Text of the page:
not, I cannot say; but there were items of such a treaty being in embryo; and if it should come to life, poor Mirabell would be in some sort unfortunately fobb'd, i'faith.

Fain. 'Tis impossible, Millamant should

hearken to it.

Wit. Faith, my dear, I can't tell; she's woman, and a kind of a humourist. Mir. And this is the sum of what you could collect last night?

Pet. The quintessence. May be Witwould knows more, he staid longer; besides, they Pet. Why, that's enough; you and he are never mind him; they say any thing before

not friends: and if he should marry and have
a child, you may be disinherited, ha!
Mir. VVhere hast thou stumbled upon all
this truth?


Mir. I thought you had been the greatest
Pet. Ay, tête à tete; but not in public, be
cause I make remarks.

Mir. You do? Mrs. Mar. True, 'tis an unhappy circumPet. Ay, ay; I'm malicious, man. Now he's stance of life, that love should ever die before soft, you know; they are not in awe of him: us; and that the man so often should outlive the fellow's well bred; he's what you call a- the lover. But say what you will, 'tis better what-d'ye-call'em, a fine gentleman: but he's to be left than never to have been loved. To silly withal.

Mir. I thank you, I know as much as curiosity requires. Fainall, are you for Mall?)

pass our youth in dull indifference, to refuse my the sweets of life because they once must leave the us, is as preposterous, as to wish to have been born old, because we one day must be old. For my part, my youth may wear and waste,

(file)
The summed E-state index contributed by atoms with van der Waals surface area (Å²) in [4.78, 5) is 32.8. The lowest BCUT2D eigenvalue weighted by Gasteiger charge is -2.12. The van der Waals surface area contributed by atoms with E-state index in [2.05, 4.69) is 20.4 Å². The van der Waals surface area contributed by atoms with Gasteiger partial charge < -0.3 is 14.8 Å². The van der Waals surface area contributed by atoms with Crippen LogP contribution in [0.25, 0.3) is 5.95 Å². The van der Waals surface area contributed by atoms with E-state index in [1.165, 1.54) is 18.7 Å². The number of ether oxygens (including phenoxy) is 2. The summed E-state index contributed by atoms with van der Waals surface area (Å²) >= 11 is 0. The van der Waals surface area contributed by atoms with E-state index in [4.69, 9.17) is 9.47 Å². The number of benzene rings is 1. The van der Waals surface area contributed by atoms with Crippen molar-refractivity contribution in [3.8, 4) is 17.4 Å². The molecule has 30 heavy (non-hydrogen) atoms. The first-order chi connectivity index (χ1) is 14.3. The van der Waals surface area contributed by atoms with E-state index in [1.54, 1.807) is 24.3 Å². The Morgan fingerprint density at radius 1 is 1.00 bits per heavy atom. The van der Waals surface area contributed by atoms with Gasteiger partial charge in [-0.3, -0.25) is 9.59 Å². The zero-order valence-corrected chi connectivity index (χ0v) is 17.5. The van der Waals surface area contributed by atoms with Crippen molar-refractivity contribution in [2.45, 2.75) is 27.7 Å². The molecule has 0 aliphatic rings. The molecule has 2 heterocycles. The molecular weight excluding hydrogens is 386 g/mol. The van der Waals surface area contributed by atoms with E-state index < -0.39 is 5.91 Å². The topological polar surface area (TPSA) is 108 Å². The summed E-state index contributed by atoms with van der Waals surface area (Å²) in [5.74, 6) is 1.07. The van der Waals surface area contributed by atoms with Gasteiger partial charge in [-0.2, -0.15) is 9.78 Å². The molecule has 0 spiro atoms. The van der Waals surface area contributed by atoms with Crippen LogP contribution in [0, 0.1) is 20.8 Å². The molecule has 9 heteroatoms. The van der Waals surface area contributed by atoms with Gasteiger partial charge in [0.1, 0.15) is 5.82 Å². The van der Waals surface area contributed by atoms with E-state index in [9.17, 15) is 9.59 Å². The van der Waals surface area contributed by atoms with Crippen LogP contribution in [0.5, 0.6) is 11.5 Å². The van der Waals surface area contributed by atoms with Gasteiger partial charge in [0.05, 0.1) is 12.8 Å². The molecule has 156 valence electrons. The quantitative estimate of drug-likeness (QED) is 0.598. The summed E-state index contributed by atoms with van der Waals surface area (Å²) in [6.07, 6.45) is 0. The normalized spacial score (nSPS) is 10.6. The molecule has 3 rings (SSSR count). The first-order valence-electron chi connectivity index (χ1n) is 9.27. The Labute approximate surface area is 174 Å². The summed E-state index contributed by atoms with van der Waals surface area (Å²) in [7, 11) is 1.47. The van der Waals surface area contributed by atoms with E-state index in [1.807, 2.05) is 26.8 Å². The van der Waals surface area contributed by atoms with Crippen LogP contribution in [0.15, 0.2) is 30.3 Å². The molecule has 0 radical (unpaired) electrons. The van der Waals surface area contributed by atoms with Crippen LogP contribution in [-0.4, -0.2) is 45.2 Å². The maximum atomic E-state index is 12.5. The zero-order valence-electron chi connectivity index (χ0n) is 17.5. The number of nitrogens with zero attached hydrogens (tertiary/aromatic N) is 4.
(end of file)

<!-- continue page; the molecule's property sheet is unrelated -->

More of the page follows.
Fain. Ay, I'll take a turn before dinner. Wit. Ay, we'll all walk in the park; the but it shall never rust in my possession. ladies talk of being there.

Mrs. F. Then it seems you dissemble an Mir. I thought you were obliged to watch aversion to mankind, only in compliance to for your brother, sir Wilfull's arrival.

my mother's humour.

Wit. No, no; he comes to his aunt's, my Mrs. Mar. Certainly. To be free; I have lady Wishfort: plague on him, I shall be no taste of those insipid dry discourses, with troubled with him too; what shall I do with which our sex of force must entertain themthe fool? selves apart from men. We may affect enPet. Beg him for his estate, that I may beg dearments to each other, profess eternal friendyou afterwards; and so have but one trouble with you both.

Wit. O rare Petulant; thou art as quick as fire in a frosty morning; thou shalt to the Mall with us, and we'll be very severe.

ships, and seem to dote like lovers; but 'tis not in our natures long to persevere. Love will resume his empire in our breasts, and every heart, or soon or late, receive and readmit him as its lawful tyrant.

Pet. Enough, I'm in a humour to be severe. Mrs. F. Bless me, how have I been deMir. Are you? Pray then walk by your-ceived? Why you're a professed libertine. selves. Let not us be accessary to your put- Mrs. Mar. You see my friendship by my ting the ladies out of countenance with your freedom. Come, be as sincere, acknowledge senseless ribaldry, which you roar out aloud that your sentiments agree with mine.

as often as they pass by you; and when you have made a handsome woman blush, then you think you have been severe.

Pet. What, what? then let 'em either show their innocence by not understanding what they bear, or else show their discretion by not hearing what they would not be thought

to understand.

Mir. But bast not thou then sense enough to know that thou ought'st to be most ashamed thyself, when thou hast put another out of countenance?

Pet. Not I, by this hand; I always take blashing either for a sign of guilt or ill-breed


Mrs. F. Never.

Mrs. Mar. You hate mankind?
Mrs. F. Heartily, inveterately.